Today's ACTION ITEM is to find out what keywords people are using to find your website, and then to make sure the content on your website is suitable. Not only that, but we'll show you how to find important keywords that other jewelry stores are not competing for.
First you need to navigate over to https://adwords.google.com/select/KeywordToolExternal
This is Google's public location for their AdWords Keyword Research tool. If you have an AdWords account, you should log into that instead and go to your Reporting and Tools tab, then the Keyword Tool option.
Once you get to the Keyword Tool, you will find a form at the top where you can type in a "Word or phrase" or a "Website." To start this exercise let's type "www.jamesallen.com" into the website field. If you're using the public keyword tool, you will need to answer the CAPTCHA word challenge too. Press the large "Search" button to see the results. (NOTE: results seem to be better when you use the www. of a domain name so be sure to include it.)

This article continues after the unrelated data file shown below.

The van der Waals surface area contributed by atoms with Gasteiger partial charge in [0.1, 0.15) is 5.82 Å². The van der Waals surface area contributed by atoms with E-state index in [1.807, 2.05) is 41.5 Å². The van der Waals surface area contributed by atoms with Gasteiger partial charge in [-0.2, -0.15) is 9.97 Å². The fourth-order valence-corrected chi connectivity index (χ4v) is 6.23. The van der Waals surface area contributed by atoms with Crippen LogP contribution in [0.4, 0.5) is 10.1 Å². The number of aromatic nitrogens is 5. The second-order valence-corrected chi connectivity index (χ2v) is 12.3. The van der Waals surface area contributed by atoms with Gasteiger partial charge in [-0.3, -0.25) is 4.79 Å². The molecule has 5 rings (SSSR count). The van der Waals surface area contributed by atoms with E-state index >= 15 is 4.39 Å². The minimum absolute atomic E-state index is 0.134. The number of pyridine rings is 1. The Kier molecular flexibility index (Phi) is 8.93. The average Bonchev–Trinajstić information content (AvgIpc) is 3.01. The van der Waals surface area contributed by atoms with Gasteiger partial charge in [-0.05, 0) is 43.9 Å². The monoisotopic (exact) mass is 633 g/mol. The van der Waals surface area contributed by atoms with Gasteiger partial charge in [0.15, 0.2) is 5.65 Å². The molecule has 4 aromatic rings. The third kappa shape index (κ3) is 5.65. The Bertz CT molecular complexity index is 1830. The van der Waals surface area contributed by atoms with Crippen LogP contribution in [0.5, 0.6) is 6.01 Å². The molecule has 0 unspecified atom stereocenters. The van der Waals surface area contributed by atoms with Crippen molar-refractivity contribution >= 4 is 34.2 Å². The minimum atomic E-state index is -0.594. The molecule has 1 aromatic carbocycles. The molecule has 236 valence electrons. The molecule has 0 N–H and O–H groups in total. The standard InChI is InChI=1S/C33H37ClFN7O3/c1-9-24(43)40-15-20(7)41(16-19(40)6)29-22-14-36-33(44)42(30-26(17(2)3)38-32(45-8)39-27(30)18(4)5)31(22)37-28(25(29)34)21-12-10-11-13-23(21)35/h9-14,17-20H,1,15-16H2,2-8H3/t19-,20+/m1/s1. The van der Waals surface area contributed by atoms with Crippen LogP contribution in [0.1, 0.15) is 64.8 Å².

Before you look at the words you need to scroll down to the bottom and change the "Show rows" form 50 to 100. This is very important, so do it.
Looking now at the top of the keyword list generated by the www.jamesallen.com search we see "settings with side stones" first. The green Competition thermometer is completely full, which means many jewelry stores are paying a lot of money because they believe this keyword phrase is valuable for them. However, the table also shows there are only 880 people per month that search for that term. How could it be so valuable if the number of people searching for it monthly is so low? That's a question we're not actually going to answer right now.
Instead we want you to look for valuable keywords that people are searching for but few jewelers have realized how to use them.